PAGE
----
Previously sold in these Rooms, 1 May 1994, lot 646.
Two fahua jars of this same 'birds in lotus pond' decoration are published, the first from the Salting Bequest in the Victoria and Albert Museum, London, is illustrated by J. Ayers, Far Eastern Ceramics in the Victoria and Albert Museum, no. 158; and the other is illustrated in Mayuyama Seventy Years, vol. 1, Tokyo, 1976, fig. 816. A related jar with lotus lappets on the shoulder in the Matsuoka Museum of Art is illustrated in Selected Masterpieces of Oriental Ceramics, pl. 61, and again by R. Fujioka and G. Hasebe in Sekai toji Zenshu, vol. 14, Ming, Shogakukan, Tokyo, 1976, p. 135, no. 136. Compare the same design, without the egrets, on a meiping vase sold in these Rooms, 30 May 2005, lot 1452.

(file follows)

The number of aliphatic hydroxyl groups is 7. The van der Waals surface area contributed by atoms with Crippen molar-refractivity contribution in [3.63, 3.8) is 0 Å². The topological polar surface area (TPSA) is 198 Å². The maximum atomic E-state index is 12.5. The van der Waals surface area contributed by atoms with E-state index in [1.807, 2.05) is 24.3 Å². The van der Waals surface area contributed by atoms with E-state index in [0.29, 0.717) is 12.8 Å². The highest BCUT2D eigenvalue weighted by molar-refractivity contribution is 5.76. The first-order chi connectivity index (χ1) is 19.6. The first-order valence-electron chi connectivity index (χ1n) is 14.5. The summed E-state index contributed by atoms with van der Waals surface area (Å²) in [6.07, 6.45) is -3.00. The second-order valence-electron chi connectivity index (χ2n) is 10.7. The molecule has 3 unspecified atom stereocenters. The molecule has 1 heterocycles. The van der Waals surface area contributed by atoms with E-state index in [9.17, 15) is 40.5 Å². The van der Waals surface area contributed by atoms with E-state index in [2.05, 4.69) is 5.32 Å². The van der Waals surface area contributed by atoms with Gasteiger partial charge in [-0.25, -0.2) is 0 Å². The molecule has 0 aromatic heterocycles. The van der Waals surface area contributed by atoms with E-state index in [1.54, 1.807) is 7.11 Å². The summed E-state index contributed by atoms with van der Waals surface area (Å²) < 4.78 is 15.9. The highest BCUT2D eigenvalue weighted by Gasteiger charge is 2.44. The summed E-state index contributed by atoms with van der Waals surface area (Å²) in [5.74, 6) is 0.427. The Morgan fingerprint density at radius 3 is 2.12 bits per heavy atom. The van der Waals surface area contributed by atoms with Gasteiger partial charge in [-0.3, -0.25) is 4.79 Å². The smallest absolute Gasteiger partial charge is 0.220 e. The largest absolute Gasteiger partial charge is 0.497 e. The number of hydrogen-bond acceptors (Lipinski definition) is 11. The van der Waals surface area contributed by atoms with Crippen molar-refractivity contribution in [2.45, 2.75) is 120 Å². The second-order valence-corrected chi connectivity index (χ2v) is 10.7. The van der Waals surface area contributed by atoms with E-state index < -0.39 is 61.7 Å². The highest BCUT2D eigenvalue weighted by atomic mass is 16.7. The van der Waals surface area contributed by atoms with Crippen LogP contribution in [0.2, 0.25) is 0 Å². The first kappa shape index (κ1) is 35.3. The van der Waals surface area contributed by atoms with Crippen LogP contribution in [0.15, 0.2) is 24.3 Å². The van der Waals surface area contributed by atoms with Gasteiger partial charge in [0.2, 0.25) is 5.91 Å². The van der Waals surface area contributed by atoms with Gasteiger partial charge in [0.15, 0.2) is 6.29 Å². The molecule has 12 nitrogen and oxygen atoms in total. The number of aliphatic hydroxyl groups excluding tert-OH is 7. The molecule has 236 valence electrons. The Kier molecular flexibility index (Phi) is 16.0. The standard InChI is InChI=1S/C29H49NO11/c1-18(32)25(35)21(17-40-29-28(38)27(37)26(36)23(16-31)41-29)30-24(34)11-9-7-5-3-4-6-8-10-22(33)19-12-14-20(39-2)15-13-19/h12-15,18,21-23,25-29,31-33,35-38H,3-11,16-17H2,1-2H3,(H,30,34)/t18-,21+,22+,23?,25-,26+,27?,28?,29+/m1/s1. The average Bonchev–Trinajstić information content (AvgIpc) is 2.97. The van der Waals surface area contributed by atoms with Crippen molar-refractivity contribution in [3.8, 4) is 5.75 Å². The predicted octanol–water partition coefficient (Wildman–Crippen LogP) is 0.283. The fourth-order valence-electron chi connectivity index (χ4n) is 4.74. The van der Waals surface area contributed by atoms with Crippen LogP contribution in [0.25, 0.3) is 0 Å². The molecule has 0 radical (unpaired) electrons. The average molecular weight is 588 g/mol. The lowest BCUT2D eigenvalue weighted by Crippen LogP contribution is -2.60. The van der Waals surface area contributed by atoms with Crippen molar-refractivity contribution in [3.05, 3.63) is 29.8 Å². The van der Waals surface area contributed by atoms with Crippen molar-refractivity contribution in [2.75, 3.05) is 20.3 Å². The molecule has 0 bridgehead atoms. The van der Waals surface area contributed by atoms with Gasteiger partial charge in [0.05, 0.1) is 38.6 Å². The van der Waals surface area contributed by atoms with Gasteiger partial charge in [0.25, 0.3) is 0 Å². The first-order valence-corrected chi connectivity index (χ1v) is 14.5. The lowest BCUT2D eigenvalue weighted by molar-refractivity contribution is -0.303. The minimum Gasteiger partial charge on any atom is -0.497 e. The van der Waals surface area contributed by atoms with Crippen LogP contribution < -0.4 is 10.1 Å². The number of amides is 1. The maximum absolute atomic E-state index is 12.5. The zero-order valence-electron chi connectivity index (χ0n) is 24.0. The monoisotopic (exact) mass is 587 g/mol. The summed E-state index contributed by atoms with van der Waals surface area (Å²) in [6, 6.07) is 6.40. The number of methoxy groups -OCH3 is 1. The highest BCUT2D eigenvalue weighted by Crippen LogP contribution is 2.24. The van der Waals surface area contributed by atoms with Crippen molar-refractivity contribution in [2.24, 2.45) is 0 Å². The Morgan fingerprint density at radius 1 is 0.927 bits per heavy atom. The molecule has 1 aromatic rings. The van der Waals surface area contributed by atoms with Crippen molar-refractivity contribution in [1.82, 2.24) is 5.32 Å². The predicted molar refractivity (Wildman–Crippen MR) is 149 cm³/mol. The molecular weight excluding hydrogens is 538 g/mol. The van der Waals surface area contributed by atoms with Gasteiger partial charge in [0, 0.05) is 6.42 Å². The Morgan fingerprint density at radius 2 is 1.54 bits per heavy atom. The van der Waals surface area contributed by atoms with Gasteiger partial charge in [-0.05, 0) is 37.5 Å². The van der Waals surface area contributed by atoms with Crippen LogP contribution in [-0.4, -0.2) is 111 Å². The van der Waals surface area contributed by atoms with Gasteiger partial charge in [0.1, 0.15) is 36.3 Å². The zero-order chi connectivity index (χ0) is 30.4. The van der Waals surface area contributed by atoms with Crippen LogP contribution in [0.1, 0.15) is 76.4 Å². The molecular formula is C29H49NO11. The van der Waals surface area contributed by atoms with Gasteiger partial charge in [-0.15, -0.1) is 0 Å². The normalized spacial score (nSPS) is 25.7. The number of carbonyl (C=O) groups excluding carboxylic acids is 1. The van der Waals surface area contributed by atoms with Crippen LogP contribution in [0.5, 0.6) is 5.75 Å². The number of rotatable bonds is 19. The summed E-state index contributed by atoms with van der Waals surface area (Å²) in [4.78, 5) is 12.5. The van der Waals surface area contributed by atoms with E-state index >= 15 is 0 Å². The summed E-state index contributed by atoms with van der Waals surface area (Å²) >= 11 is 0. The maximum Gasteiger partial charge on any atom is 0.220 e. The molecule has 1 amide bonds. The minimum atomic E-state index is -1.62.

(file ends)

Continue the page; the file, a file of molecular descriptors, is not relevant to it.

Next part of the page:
This same theme of egrets wading through water continued in the Qing period, and provide the inspiration for archaistic styles such as the pair of famille rose fahua-style jars and covers sold in these Rooms, 30 May 2005, lot 1241. Egrets provide a homonym for lu, 'a path', and alludes to attainment. When this imagery is combined with flowering lotus it forms the rebus, Yilu lianke, 'May you achieve success in examinations', which is reference in the wish to attain an official position.